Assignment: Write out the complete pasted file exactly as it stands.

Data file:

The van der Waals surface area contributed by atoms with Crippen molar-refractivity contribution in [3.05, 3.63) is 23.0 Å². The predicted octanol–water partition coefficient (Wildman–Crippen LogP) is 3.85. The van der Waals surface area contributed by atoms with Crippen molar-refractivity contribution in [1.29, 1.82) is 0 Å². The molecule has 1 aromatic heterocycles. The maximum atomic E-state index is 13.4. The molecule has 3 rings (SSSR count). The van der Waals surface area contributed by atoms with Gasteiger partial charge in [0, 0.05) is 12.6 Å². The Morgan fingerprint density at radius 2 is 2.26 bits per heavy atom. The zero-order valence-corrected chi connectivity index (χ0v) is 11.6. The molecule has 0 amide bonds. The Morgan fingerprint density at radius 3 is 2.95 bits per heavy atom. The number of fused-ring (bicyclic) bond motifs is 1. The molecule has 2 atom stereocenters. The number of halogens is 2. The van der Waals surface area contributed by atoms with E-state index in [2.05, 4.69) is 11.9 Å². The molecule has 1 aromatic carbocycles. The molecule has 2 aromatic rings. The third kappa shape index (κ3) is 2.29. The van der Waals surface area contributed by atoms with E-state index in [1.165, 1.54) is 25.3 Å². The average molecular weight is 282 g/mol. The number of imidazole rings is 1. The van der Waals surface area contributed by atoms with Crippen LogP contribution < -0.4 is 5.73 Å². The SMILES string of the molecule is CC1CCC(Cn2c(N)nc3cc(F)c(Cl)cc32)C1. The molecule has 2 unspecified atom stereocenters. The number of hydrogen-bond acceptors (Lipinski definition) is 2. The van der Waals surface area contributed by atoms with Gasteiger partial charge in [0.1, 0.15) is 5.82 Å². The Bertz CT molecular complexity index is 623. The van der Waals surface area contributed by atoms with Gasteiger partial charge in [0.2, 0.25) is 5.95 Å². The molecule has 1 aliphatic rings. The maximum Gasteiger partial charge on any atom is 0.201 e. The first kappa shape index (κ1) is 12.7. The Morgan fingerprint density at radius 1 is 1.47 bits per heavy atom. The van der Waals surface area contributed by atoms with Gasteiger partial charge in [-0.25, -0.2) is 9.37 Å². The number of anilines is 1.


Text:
The van der Waals surface area contributed by atoms with Crippen molar-refractivity contribution in [3.05, 3.63) is 23.0 Å². The predicted octanol–water partition coefficient (Wildman–Crippen LogP) is 3.85. The van der Waals surface area contributed by atoms with Crippen molar-refractivity contribution in [1.29, 1.82) is 0 Å². The molecule has 1 aromatic heterocycles. The maximum atomic E-state index is 13.4. The molecule has 3 rings (SSSR count). The van der Waals surface area contributed by atoms with Gasteiger partial charge in [0, 0.05) is 12.6 Å². The Morgan fingerprint density at radius 2 is 2.26 bits per heavy atom. The zero-order valence-corrected chi connectivity index (χ0v) is 11.6. The molecule has 0 amide bonds. The Morgan fingerprint density at radius 3 is 2.95 bits per heavy atom. The number of fused-ring (bicyclic) bond motifs is 1. The molecule has 2 atom stereocenters. The number of halogens is 2. The van der Waals surface area contributed by atoms with E-state index in [2.05, 4.69) is 11.9 Å². The molecule has 1 aromatic carbocycles. The molecule has 2 aromatic rings. The third kappa shape index (κ3) is 2.29. The van der Waals surface area contributed by atoms with E-state index in [1.165, 1.54) is 25.3 Å². The average molecular weight is 282 g/mol. The number of imidazole rings is 1. The van der Waals surface area contributed by atoms with Crippen LogP contribution < -0.4 is 5.73 Å². The SMILES string of the molecule is CC1CCC(Cn2c(N)nc3cc(F)c(Cl)cc32)C1. The molecule has 2 unspecified atom stereocenters. The number of hydrogen-bond acceptors (Lipinski definition) is 2. The van der Waals surface area contributed by atoms with Gasteiger partial charge in [0.1, 0.15) is 5.82 Å². The Bertz CT molecular complexity index is 623. The van der Waals surface area contributed by atoms with Gasteiger partial charge in [0.2, 0.25) is 5.95 Å². The molecule has 1 aliphatic rings. The maximum Gasteiger partial charge on any atom is 0.201 e. The first kappa shape index (κ1) is 12.7. The Morgan fingerprint density at radius 1 is 1.47 bits per heavy atom. The van der Waals surface area contributed by atoms with Gasteiger partial charge in [-0.25, -0.2) is 9.37 Å². The number of anilines is 1.